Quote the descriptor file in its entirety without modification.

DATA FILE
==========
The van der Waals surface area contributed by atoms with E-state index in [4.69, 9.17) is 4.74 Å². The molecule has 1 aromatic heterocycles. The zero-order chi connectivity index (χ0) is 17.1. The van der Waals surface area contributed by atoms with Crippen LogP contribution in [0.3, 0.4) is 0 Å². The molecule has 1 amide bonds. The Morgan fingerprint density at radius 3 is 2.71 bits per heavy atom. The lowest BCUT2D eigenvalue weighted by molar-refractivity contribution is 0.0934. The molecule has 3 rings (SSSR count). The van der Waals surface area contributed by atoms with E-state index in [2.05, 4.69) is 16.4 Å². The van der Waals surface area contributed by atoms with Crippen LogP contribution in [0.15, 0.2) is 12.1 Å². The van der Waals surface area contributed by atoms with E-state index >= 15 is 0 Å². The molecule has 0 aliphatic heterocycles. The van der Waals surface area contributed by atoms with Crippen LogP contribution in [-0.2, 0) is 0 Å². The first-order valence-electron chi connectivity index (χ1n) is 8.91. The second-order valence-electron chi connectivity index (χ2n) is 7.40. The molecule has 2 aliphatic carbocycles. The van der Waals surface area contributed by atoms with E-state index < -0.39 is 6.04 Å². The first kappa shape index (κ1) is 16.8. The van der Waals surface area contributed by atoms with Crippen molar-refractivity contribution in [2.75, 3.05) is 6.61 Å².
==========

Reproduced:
The van der Waals surface area contributed by atoms with E-state index in [4.69, 9.17) is 4.74 Å². The molecule has 1 aromatic heterocycles. The zero-order chi connectivity index (χ0) is 17.1. The van der Waals surface area contributed by atoms with Crippen LogP contribution in [0.3, 0.4) is 0 Å². The molecule has 1 amide bonds. The Morgan fingerprint density at radius 3 is 2.71 bits per heavy atom. The lowest BCUT2D eigenvalue weighted by molar-refractivity contribution is 0.0934. The molecule has 3 rings (SSSR count). The van der Waals surface area contributed by atoms with E-state index in [2.05, 4.69) is 16.4 Å². The van der Waals surface area contributed by atoms with Crippen LogP contribution in [0.15, 0.2) is 12.1 Å². The van der Waals surface area contributed by atoms with E-state index >= 15 is 0 Å². The molecule has 0 aliphatic heterocycles. The van der Waals surface area contributed by atoms with Crippen LogP contribution in [-0.2, 0) is 0 Å². The first-order valence-electron chi connectivity index (χ1n) is 8.91. The second-order valence-electron chi connectivity index (χ2n) is 7.40. The molecule has 2 aliphatic carbocycles. The van der Waals surface area contributed by atoms with E-state index < -0.39 is 6.04 Å². The first kappa shape index (κ1) is 16.8. The van der Waals surface area contributed by atoms with Crippen molar-refractivity contribution in [2.75, 3.05) is 6.61 Å².